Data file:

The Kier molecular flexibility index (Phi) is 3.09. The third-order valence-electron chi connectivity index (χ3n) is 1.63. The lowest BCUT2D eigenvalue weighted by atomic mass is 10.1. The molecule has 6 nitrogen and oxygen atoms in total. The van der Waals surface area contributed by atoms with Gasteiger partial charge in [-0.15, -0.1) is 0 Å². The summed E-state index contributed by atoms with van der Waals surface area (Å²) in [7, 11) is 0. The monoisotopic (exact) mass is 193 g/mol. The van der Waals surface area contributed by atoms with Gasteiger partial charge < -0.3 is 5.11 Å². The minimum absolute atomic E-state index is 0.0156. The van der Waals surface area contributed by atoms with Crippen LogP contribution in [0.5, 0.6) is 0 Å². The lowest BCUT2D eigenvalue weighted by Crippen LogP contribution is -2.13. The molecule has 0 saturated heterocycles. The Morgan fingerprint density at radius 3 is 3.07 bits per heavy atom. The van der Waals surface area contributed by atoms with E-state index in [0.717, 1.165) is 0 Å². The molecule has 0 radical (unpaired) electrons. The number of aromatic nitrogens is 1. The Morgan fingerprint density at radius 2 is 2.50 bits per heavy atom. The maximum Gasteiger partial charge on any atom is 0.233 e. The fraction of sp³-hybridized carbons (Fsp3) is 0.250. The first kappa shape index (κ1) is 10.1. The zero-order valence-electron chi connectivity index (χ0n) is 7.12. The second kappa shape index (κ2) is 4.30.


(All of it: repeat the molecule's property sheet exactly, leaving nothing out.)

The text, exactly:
The Kier molecular flexibility index (Phi) is 3.09. The third-order valence-electron chi connectivity index (χ3n) is 1.63. The lowest BCUT2D eigenvalue weighted by atomic mass is 10.1. The molecule has 6 nitrogen and oxygen atoms in total. The van der Waals surface area contributed by atoms with Gasteiger partial charge in [-0.15, -0.1) is 0 Å². The summed E-state index contributed by atoms with van der Waals surface area (Å²) in [7, 11) is 0. The monoisotopic (exact) mass is 193 g/mol. The van der Waals surface area contributed by atoms with Gasteiger partial charge < -0.3 is 5.11 Å². The minimum absolute atomic E-state index is 0.0156. The van der Waals surface area contributed by atoms with Crippen LogP contribution in [0.5, 0.6) is 0 Å². The lowest BCUT2D eigenvalue weighted by Crippen LogP contribution is -2.13. The molecule has 0 saturated heterocycles. The Morgan fingerprint density at radius 3 is 3.07 bits per heavy atom. The van der Waals surface area contributed by atoms with E-state index in [0.717, 1.165) is 0 Å². The molecule has 0 radical (unpaired) electrons. The number of aromatic nitrogens is 1. The Morgan fingerprint density at radius 2 is 2.50 bits per heavy atom. The maximum Gasteiger partial charge on any atom is 0.233 e. The fraction of sp³-hybridized carbons (Fsp3) is 0.250. The first kappa shape index (κ1) is 10.1. The zero-order valence-electron chi connectivity index (χ0n) is 7.12. The second kappa shape index (κ2) is 4.30.